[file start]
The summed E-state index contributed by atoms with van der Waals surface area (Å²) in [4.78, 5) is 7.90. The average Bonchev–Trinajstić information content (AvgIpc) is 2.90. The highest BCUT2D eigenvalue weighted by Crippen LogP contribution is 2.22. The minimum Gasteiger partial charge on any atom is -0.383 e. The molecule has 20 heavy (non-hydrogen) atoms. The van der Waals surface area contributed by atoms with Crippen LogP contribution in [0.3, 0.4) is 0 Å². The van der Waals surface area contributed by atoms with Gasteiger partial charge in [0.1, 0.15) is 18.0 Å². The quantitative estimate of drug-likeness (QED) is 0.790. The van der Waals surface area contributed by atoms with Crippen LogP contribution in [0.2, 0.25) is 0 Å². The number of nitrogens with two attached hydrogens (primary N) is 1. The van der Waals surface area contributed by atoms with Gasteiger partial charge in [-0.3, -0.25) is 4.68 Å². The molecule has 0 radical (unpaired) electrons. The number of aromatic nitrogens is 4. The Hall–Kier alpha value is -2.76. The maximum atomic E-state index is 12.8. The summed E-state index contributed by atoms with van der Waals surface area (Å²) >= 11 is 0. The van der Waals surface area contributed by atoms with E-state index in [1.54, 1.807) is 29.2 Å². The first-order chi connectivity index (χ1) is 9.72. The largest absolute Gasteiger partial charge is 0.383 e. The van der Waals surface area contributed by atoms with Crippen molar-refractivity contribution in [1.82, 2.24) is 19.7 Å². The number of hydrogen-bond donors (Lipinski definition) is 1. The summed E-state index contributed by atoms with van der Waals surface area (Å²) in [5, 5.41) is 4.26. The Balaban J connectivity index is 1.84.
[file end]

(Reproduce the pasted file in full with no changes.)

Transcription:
The summed E-state index contributed by atoms with van der Waals surface area (Å²) in [4.78, 5) is 7.90. The average Bonchev–Trinajstić information content (AvgIpc) is 2.90. The highest BCUT2D eigenvalue weighted by Crippen LogP contribution is 2.22. The minimum Gasteiger partial charge on any atom is -0.383 e. The molecule has 20 heavy (non-hydrogen) atoms. The van der Waals surface area contributed by atoms with Crippen LogP contribution in [0.3, 0.4) is 0 Å². The van der Waals surface area contributed by atoms with Gasteiger partial charge in [0.1, 0.15) is 18.0 Å². The quantitative estimate of drug-likeness (QED) is 0.790. The van der Waals surface area contributed by atoms with Crippen LogP contribution in [0.2, 0.25) is 0 Å². The number of nitrogens with two attached hydrogens (primary N) is 1. The van der Waals surface area contributed by atoms with Gasteiger partial charge in [-0.3, -0.25) is 4.68 Å². The molecule has 0 radical (unpaired) electrons. The number of aromatic nitrogens is 4. The Hall–Kier alpha value is -2.76. The maximum atomic E-state index is 12.8. The summed E-state index contributed by atoms with van der Waals surface area (Å²) >= 11 is 0. The van der Waals surface area contributed by atoms with E-state index in [1.54, 1.807) is 29.2 Å². The first-order chi connectivity index (χ1) is 9.72. The largest absolute Gasteiger partial charge is 0.383 e. The van der Waals surface area contributed by atoms with Crippen molar-refractivity contribution in [1.82, 2.24) is 19.7 Å². The number of hydrogen-bond donors (Lipinski definition) is 1. The summed E-state index contributed by atoms with van der Waals surface area (Å²) in [5, 5.41) is 4.26. The Balaban J connectivity index is 1.84.